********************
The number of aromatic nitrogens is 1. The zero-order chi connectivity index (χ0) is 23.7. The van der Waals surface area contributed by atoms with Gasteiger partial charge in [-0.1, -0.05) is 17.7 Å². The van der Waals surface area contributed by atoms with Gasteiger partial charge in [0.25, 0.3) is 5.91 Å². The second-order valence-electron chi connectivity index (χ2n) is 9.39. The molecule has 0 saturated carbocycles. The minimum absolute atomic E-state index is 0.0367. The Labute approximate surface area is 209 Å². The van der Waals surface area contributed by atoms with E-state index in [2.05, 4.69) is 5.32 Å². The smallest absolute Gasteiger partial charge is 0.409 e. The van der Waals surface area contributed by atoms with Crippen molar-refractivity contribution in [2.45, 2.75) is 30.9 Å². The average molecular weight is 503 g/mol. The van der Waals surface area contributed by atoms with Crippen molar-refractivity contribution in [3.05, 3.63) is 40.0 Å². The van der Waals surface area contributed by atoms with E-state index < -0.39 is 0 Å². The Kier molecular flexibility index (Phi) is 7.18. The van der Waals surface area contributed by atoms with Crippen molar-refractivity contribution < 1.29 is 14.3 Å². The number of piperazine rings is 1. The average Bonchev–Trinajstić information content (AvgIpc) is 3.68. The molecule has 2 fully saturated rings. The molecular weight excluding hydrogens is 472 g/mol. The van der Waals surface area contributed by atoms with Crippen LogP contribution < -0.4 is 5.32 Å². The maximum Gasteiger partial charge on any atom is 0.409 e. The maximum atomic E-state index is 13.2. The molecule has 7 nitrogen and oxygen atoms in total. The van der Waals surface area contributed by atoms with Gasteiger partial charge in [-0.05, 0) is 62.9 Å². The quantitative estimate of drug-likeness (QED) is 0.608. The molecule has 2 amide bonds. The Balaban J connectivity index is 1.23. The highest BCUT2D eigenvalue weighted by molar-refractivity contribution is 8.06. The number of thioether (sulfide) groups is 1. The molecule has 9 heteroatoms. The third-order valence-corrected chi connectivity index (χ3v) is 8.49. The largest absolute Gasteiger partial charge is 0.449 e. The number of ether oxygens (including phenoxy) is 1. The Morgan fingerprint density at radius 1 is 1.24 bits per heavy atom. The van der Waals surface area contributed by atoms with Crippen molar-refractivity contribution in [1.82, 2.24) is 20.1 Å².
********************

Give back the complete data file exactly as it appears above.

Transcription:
The number of aromatic nitrogens is 1. The zero-order chi connectivity index (χ0) is 23.7. The van der Waals surface area contributed by atoms with Gasteiger partial charge in [-0.1, -0.05) is 17.7 Å². The van der Waals surface area contributed by atoms with Gasteiger partial charge in [0.25, 0.3) is 5.91 Å². The second-order valence-electron chi connectivity index (χ2n) is 9.39. The molecule has 0 saturated carbocycles. The minimum absolute atomic E-state index is 0.0367. The Labute approximate surface area is 209 Å². The van der Waals surface area contributed by atoms with E-state index in [2.05, 4.69) is 5.32 Å². The smallest absolute Gasteiger partial charge is 0.409 e. The van der Waals surface area contributed by atoms with Crippen molar-refractivity contribution in [2.45, 2.75) is 30.9 Å². The average molecular weight is 503 g/mol. The van der Waals surface area contributed by atoms with Crippen molar-refractivity contribution in [3.05, 3.63) is 40.0 Å². The van der Waals surface area contributed by atoms with E-state index < -0.39 is 0 Å². The Kier molecular flexibility index (Phi) is 7.18. The van der Waals surface area contributed by atoms with Crippen molar-refractivity contribution < 1.29 is 14.3 Å². The number of piperazine rings is 1. The average Bonchev–Trinajstić information content (AvgIpc) is 3.68. The molecule has 2 fully saturated rings. The molecular weight excluding hydrogens is 472 g/mol. The van der Waals surface area contributed by atoms with Crippen LogP contribution < -0.4 is 5.32 Å². The maximum Gasteiger partial charge on any atom is 0.409 e. The maximum atomic E-state index is 13.2. The molecule has 7 nitrogen and oxygen atoms in total. The van der Waals surface area contributed by atoms with Gasteiger partial charge in [-0.05, 0) is 62.9 Å². The quantitative estimate of drug-likeness (QED) is 0.608. The molecule has 2 amide bonds. The Balaban J connectivity index is 1.23. The highest BCUT2D eigenvalue weighted by molar-refractivity contribution is 8.06. The number of thioether (sulfide) groups is 1. The molecule has 9 heteroatoms. The third-order valence-corrected chi connectivity index (χ3v) is 8.49. The largest absolute Gasteiger partial charge is 0.449 e. The number of ether oxygens (including phenoxy) is 1. The Morgan fingerprint density at radius 1 is 1.24 bits per heavy atom. The van der Waals surface area contributed by atoms with Crippen molar-refractivity contribution in [1.82, 2.24) is 20.1 Å².